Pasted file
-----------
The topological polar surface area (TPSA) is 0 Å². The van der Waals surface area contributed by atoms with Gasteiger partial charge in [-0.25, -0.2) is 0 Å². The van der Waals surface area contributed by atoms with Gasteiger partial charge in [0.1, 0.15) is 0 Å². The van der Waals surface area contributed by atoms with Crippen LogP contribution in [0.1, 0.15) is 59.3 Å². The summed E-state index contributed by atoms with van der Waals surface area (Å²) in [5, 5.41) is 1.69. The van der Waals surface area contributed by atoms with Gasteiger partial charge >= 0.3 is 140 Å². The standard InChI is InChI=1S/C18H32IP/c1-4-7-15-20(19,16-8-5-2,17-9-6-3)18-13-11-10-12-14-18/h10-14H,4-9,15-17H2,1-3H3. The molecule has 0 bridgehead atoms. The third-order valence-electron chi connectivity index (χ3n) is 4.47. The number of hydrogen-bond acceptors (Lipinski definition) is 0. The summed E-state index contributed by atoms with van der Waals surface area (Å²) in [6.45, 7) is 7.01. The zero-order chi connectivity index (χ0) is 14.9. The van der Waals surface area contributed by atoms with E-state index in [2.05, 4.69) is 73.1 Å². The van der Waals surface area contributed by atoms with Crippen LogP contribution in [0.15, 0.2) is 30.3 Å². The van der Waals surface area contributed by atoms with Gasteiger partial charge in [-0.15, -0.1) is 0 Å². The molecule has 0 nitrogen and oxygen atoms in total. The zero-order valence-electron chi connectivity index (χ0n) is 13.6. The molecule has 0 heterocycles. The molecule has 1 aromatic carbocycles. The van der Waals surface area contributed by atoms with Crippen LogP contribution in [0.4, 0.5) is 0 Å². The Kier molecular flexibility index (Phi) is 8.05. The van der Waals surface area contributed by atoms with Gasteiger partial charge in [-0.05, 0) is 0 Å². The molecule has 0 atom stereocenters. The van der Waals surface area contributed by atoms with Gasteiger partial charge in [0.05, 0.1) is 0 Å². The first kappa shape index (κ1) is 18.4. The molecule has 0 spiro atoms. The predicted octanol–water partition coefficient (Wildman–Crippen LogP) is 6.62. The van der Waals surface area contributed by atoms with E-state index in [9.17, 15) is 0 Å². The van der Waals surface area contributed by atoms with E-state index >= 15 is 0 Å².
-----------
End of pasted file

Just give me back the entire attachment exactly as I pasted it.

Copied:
The topological polar surface area (TPSA) is 0 Å². The van der Waals surface area contributed by atoms with Gasteiger partial charge in [-0.25, -0.2) is 0 Å². The van der Waals surface area contributed by atoms with Gasteiger partial charge in [0.1, 0.15) is 0 Å². The van der Waals surface area contributed by atoms with Crippen LogP contribution in [0.1, 0.15) is 59.3 Å². The summed E-state index contributed by atoms with van der Waals surface area (Å²) in [5, 5.41) is 1.69. The van der Waals surface area contributed by atoms with Gasteiger partial charge >= 0.3 is 140 Å². The standard InChI is InChI=1S/C18H32IP/c1-4-7-15-20(19,16-8-5-2,17-9-6-3)18-13-11-10-12-14-18/h10-14H,4-9,15-17H2,1-3H3. The molecule has 0 bridgehead atoms. The third-order valence-electron chi connectivity index (χ3n) is 4.47. The number of hydrogen-bond acceptors (Lipinski definition) is 0. The summed E-state index contributed by atoms with van der Waals surface area (Å²) in [6.45, 7) is 7.01. The zero-order chi connectivity index (χ0) is 14.9. The van der Waals surface area contributed by atoms with E-state index in [2.05, 4.69) is 73.1 Å². The van der Waals surface area contributed by atoms with Crippen LogP contribution in [0.15, 0.2) is 30.3 Å². The van der Waals surface area contributed by atoms with Gasteiger partial charge in [-0.15, -0.1) is 0 Å². The molecule has 0 nitrogen and oxygen atoms in total. The zero-order valence-electron chi connectivity index (χ0n) is 13.6. The molecule has 0 heterocycles. The molecule has 1 aromatic carbocycles. The van der Waals surface area contributed by atoms with Crippen LogP contribution in [0.4, 0.5) is 0 Å². The Kier molecular flexibility index (Phi) is 8.05. The van der Waals surface area contributed by atoms with Gasteiger partial charge in [-0.05, 0) is 0 Å². The molecule has 0 atom stereocenters. The van der Waals surface area contributed by atoms with Gasteiger partial charge in [0.05, 0.1) is 0 Å². The first kappa shape index (κ1) is 18.4. The molecule has 0 spiro atoms. The predicted octanol–water partition coefficient (Wildman–Crippen LogP) is 6.62. The van der Waals surface area contributed by atoms with E-state index in [9.17, 15) is 0 Å². The van der Waals surface area contributed by atoms with E-state index >= 15 is 0 Å².